A recent NRMA Insurance test of popular pet harnesses has revealed that many pet harnesses on the market are not effective in restraining pets in common low speed collisions.
“Our tests showed that an unrestrained pet sitting on the back seat of a car can hit the dashboard with enough force to cause serious injury, even at a collision speed below 20km/h,” says Robert McDonald, NRMA Insurance Head of Research.
The organisation tested a variety of dog safety harnesses using life size and correctly-weighted dog ‘dummies’ at speeds of up to 35km/h and of the 25 pet harnesses tested across a range of manufacturers, all but two failed to restrain the ‘dog’, due to the use of weak plastic buckles similar to those used on most backpacks.
The only two harnesses that didn’t fail out of the total 25 were the Purina Roadie harness and the Sleepypod Clickit harness. Unlike the other harnesses, the adjusting buckles and webbing stood up to both the 35km/h drop test and in-car low speed crash test of up to 20km/h.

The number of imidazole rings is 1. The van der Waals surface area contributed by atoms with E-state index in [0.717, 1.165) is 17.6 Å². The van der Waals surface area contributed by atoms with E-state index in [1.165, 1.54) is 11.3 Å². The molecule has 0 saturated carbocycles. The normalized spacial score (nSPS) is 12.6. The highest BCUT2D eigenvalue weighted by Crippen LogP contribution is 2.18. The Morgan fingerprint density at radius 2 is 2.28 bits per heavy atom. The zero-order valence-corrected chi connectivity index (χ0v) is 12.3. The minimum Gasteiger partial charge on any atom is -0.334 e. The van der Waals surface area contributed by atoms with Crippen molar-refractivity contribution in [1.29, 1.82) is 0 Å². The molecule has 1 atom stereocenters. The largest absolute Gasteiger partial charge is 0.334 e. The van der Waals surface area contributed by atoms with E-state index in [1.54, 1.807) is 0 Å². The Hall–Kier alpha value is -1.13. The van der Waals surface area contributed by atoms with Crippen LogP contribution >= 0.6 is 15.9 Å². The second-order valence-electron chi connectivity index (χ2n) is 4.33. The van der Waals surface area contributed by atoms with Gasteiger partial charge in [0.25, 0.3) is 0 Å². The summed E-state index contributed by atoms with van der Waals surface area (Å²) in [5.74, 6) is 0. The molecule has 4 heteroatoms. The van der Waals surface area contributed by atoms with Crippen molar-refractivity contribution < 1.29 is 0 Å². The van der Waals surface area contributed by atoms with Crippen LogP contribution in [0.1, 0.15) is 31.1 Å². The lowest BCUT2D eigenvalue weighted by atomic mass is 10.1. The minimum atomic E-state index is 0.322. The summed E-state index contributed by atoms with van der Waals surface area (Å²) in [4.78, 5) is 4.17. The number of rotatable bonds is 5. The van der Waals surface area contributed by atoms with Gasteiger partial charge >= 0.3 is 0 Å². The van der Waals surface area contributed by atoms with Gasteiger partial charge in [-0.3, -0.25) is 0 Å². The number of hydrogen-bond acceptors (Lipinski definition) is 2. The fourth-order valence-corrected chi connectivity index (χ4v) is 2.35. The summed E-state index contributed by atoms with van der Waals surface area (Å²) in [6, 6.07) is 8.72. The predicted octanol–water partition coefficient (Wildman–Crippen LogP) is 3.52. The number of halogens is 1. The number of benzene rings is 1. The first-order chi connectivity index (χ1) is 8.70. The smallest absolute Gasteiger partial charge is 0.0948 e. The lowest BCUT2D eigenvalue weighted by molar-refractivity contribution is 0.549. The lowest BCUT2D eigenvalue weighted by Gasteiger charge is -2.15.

“Most people using the commonly available harnesses are doing so in a genuine attempt to keep their pets safe. However our testing has unfortunately shown that most harnesses, while effective at restraining pets, are not safety devices and do little to prevent injury in a common low speed crash,” says McDonald.
**The testing was conducted by dropping weighted harnesses at speeds of up to 35km/h. The in-car testing was conducted using a specially modified crash test car at speeds of up to 20km/h. The tests were completed at the NRMA Insurance Research Centre in Sydney.Check out the latest animal attractions and events at our all-new DOGSLife Directory